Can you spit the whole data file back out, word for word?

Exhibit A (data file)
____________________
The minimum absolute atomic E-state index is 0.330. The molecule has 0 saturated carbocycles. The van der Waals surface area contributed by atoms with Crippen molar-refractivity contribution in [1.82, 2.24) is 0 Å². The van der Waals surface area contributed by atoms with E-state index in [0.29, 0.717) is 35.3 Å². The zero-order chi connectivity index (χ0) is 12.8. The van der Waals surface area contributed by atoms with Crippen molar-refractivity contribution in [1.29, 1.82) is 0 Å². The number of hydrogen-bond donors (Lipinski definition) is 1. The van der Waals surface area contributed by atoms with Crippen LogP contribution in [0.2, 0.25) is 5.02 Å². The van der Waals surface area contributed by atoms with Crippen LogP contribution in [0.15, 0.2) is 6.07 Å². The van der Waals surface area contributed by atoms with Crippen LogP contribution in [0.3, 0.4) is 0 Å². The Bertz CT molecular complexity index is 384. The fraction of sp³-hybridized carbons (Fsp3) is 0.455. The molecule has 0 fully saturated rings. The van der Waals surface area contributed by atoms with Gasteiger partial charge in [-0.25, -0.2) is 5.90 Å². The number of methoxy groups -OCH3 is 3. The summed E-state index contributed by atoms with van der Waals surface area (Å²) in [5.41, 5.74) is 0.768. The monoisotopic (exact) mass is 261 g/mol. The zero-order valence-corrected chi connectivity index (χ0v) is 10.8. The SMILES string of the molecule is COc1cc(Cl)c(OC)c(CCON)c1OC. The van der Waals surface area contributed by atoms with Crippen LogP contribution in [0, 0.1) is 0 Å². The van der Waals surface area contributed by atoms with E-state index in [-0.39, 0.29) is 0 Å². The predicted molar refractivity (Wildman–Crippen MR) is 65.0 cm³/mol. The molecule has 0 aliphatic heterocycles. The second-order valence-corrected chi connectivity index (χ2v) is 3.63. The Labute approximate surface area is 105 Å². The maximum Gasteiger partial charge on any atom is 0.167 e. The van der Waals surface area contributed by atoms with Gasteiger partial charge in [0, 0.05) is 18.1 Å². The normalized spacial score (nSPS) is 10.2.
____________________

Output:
The minimum absolute atomic E-state index is 0.330. The molecule has 0 saturated carbocycles. The van der Waals surface area contributed by atoms with Crippen molar-refractivity contribution in [1.82, 2.24) is 0 Å². The van der Waals surface area contributed by atoms with E-state index in [0.29, 0.717) is 35.3 Å². The zero-order chi connectivity index (χ0) is 12.8. The van der Waals surface area contributed by atoms with Crippen molar-refractivity contribution in [1.29, 1.82) is 0 Å². The number of hydrogen-bond donors (Lipinski definition) is 1. The van der Waals surface area contributed by atoms with Crippen LogP contribution in [0.2, 0.25) is 5.02 Å². The van der Waals surface area contributed by atoms with Crippen LogP contribution in [0.15, 0.2) is 6.07 Å². The van der Waals surface area contributed by atoms with Crippen LogP contribution in [0.3, 0.4) is 0 Å². The Bertz CT molecular complexity index is 384. The fraction of sp³-hybridized carbons (Fsp3) is 0.455. The molecule has 0 fully saturated rings. The van der Waals surface area contributed by atoms with Gasteiger partial charge in [-0.25, -0.2) is 5.90 Å². The number of methoxy groups -OCH3 is 3. The summed E-state index contributed by atoms with van der Waals surface area (Å²) in [5.41, 5.74) is 0.768. The monoisotopic (exact) mass is 261 g/mol. The zero-order valence-corrected chi connectivity index (χ0v) is 10.8. The SMILES string of the molecule is COc1cc(Cl)c(OC)c(CCON)c1OC. The van der Waals surface area contributed by atoms with Crippen LogP contribution in [0, 0.1) is 0 Å². The van der Waals surface area contributed by atoms with E-state index in [-0.39, 0.29) is 0 Å². The predicted molar refractivity (Wildman–Crippen MR) is 65.0 cm³/mol. The molecule has 0 aliphatic heterocycles. The second-order valence-corrected chi connectivity index (χ2v) is 3.63. The Labute approximate surface area is 105 Å². The maximum Gasteiger partial charge on any atom is 0.167 e. The van der Waals surface area contributed by atoms with Gasteiger partial charge in [0, 0.05) is 18.1 Å². The normalized spacial score (nSPS) is 10.2.